In just a few short years, Turkish actor Can Yaman has become a global star on the back of the rising popularity of the country’s drama series. He tells DQ about his approach to acting and why he’s a fan of rom-coms.
In a matter of weeks, Turkish heartthrob Can Yaman will lose the gorgeous locks that have stolen the hearts of women the world over.
Yaman’s iconic top knot will get the chop and he will have to go clean-shaven to complete his obligatory military service. For 21 days in January, Yaman will undergo basic army training in case he is called up to serve his country.
The 29-year-old seems disappointed about the style overhaul, particularly because he fought so hard for the look in his recurrent role in global smash drama Daydreamer (Erkenci Kuş). Having a big say in the styling of the characters he plays is a deal breaker for the star who insists on dictating a character’s looks.
“I have to deepen the character and I help with the styling because it’s important to the character. I choose his hair and what he wears. That’s not written in the script,” he tells DQ at Mipcom. “The way I do things is really hands-on.”
Yaman started his professional life as a lawyer before becoming a model and then only four years ago turned his attention to acting. In that short time he has become one of Turkey’s hottest exports, starring in dramas such as Daydreamer and as a clean-cut businessman in Bitter Sweet (Dolunay). This year he won the Best Foreign Actor Award at the Murex D’or in Lebanon and E! News named him TV’s Top Leading Man, a title he wrested from Supernatural’s Jensen Ackles, a four-time winner of the title.
But Yaman’s international fame is not simply off the back of Daydreamer’s success, it’s also down to the rise of Turkish drama globally.
Produced by Gold Film and distributed by Global Agency to territories such as Spain, Greece, Israel, Croatia, Bulgaria, India, Iraq, Ukraine, Poland, Czech Republic and Lithuania, the show is about a troublesome daydreamer, Sanem (Demet Özdemir.), who falls in love with the free spirited photographer Can (Yaman).
Daydreamer has made an A-list celebrity of the star. A giant, multi-storey billboard depicting Yaman kept a watchful eye over Cannes’ Croisette during Mipcom in October and the star couldn’t go anywhere without being followed by fans and paparazzi.
As the face of Turkey’s growing drama presence, Yaman credits his industry’s work ethic as the reason why everyone loves drama from both sides of the Bosporus.
“I would really love to see Turkey grow faster than this,” he says. “We produce a lot [of television] because we have a lot of channels in Turkey. When we make one episode it runs for, like, 140 minutes and can be cut into three episodes, so it’s a paradise for anyone who is buying it.”
Turkey’s high turnover of content may have garnered it international praise, but it has taken a toll on Yaman, who is looking forward to his military service as a welcome break from the gruelling shooting schedule.
“It can be devastating,” he says. “You’re working 16 hours a day, every day. So you have to love what you’re doing, love your character and love the people you are working with.”
The relationships amongst cast and crew is critical to not only surviving long days on set but to also giving the actors space to improvise. “We are laughing or joking on the set because we have a good relationship; if we didn’t have it would be very hard,” Yaman says.
On improvising, which is essential to his process, he adds: “Some characters have to be by the book and stick to the script. But I can’t do that, I hate it and I have to improvise.”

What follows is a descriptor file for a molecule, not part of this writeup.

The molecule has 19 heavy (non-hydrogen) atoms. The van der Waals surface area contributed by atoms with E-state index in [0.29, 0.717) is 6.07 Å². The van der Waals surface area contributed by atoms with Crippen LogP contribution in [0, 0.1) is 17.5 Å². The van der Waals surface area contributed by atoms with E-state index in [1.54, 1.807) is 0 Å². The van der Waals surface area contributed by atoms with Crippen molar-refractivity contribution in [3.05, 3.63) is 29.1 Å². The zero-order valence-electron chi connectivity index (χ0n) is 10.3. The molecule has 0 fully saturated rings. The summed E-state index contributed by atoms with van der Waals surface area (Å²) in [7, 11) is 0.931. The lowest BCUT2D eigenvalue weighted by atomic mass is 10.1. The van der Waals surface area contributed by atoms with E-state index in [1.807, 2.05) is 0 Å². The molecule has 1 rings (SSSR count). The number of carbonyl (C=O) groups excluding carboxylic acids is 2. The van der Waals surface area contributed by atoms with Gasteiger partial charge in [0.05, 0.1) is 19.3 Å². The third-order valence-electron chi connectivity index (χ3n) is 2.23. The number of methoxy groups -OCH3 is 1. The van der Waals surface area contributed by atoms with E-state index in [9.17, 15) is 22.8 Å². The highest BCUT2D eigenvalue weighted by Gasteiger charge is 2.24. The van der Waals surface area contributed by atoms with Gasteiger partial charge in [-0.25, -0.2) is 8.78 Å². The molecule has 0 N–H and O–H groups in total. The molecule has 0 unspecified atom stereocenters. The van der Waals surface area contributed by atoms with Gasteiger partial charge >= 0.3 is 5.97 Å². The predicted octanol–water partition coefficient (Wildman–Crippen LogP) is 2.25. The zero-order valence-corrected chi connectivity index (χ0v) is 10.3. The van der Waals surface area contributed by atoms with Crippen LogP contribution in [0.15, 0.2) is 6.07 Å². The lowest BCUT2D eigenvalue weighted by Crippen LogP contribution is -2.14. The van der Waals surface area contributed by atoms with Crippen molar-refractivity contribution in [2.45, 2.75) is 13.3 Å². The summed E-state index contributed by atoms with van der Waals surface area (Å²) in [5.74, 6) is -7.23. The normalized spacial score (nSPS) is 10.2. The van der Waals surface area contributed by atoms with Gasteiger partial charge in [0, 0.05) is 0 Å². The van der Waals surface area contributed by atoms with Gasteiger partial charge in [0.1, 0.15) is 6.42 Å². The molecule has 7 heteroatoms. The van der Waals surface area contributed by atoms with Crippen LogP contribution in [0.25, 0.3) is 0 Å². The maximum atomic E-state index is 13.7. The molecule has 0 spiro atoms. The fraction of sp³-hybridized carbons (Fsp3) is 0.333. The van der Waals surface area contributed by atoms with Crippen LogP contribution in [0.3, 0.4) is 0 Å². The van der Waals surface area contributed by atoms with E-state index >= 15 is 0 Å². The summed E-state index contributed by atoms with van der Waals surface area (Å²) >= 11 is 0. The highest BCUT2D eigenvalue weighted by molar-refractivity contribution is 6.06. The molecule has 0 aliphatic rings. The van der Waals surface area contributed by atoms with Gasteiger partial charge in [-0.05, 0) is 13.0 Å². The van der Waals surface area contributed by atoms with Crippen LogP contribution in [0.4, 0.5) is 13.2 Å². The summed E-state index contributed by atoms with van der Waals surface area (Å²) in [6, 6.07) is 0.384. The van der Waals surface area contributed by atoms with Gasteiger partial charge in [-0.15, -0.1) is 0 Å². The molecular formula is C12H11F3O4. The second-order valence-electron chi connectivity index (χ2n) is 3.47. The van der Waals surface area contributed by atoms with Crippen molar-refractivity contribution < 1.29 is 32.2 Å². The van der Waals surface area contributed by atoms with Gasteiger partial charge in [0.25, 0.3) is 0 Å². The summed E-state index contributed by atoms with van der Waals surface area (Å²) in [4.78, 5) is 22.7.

Romantic comedies are also more conducive to improvising, which is just one of several reasons he is keen to film as many as possible in the coming years.
Conscious his 30th birthday is looming, Yaman’s future is weighing heavily on him. He wonders whether he can continue in the genre and is now eyeing action roles.
“There’s a romantic side to me which women love. But when I’m 35 or 40 I may not be able to make rom-coms, so my producer and I are talking about switching gear,” he says. “People also want me to do action, but a lot of actors can do action, while not many can do rom-coms. Rom-coms make you go deep into a character and you have to help people be connected to the character.”
Make no mistake, Yaman is a man’s man who reveres some of the most alpha-male characters in recent TV history, from Walter White in Breaking Bad to Californication’s Hank Moody and Barney Stinson from How I Met Your Mother. They also inform his acting method and his desire to spend a lot of time curating and developing the characters he plays.
“I like shows that are character-driven. I can like the show only if the characters are strong,” Yaman says. “I have to be able to relate to the character and they have to inspire me.”
One thing he knows as he contemplates the rest of his career is that he is far more interested in acting than moving behind the camera to direct.
“What I love most about acting is when you finish something you can bring your friends and family together and have about 20 people in your lounge watching it together,” Yaman says. “I don’t know if there’s any other profession where you can share what you love and do with others. That’s what makes our profession so special. I love sharing and I love what I do.”
With Daydreamer now having wrapped after more than 160 episodes, Yaman has a couple of months off before his military obligations at the beginning of next year. Other than coming to terms with entering his fourth decade, the actor plans to use the time to catch up on some much-needed rest.
“Right now I’m enjoying my freedom. I’m going to stay calm and relaxed before I have to go to the military,” Yaman says.
But he promises his producer is searching for the next script that will let Yaman sweep more women off their feet on his return.